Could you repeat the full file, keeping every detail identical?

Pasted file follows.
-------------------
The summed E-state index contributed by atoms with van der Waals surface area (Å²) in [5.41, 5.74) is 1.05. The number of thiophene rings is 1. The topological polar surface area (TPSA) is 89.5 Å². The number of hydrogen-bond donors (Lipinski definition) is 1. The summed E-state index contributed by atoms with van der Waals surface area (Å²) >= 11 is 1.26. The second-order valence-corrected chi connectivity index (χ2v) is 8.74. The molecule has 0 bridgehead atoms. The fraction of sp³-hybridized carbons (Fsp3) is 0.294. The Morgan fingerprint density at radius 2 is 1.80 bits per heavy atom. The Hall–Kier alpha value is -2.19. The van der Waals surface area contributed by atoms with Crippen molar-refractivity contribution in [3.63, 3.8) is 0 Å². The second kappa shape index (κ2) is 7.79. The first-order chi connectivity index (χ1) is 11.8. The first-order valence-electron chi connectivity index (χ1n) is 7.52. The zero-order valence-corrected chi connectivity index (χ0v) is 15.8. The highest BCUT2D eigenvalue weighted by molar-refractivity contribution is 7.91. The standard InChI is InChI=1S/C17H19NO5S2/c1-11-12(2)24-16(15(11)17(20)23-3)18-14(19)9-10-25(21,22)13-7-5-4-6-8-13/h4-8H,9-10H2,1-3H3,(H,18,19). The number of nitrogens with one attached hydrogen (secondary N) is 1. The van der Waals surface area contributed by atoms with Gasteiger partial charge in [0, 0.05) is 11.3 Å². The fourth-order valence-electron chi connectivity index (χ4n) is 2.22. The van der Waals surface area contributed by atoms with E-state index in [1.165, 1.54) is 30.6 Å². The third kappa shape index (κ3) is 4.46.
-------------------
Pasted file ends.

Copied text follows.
The summed E-state index contributed by atoms with van der Waals surface area (Å²) in [5.41, 5.74) is 1.05. The number of thiophene rings is 1. The topological polar surface area (TPSA) is 89.5 Å². The number of hydrogen-bond donors (Lipinski definition) is 1. The summed E-state index contributed by atoms with van der Waals surface area (Å²) >= 11 is 1.26. The second-order valence-corrected chi connectivity index (χ2v) is 8.74. The molecule has 0 bridgehead atoms. The fraction of sp³-hybridized carbons (Fsp3) is 0.294. The Morgan fingerprint density at radius 2 is 1.80 bits per heavy atom. The Hall–Kier alpha value is -2.19. The van der Waals surface area contributed by atoms with Crippen molar-refractivity contribution in [3.63, 3.8) is 0 Å². The second kappa shape index (κ2) is 7.79. The first-order chi connectivity index (χ1) is 11.8. The first-order valence-electron chi connectivity index (χ1n) is 7.52. The zero-order valence-corrected chi connectivity index (χ0v) is 15.8. The highest BCUT2D eigenvalue weighted by molar-refractivity contribution is 7.91. The standard InChI is InChI=1S/C17H19NO5S2/c1-11-12(2)24-16(15(11)17(20)23-3)18-14(19)9-10-25(21,22)13-7-5-4-6-8-13/h4-8H,9-10H2,1-3H3,(H,18,19). The number of nitrogens with one attached hydrogen (secondary N) is 1. The van der Waals surface area contributed by atoms with Gasteiger partial charge in [0, 0.05) is 11.3 Å². The fourth-order valence-electron chi connectivity index (χ4n) is 2.22. The van der Waals surface area contributed by atoms with E-state index in [1.165, 1.54) is 30.6 Å². The third kappa shape index (κ3) is 4.46.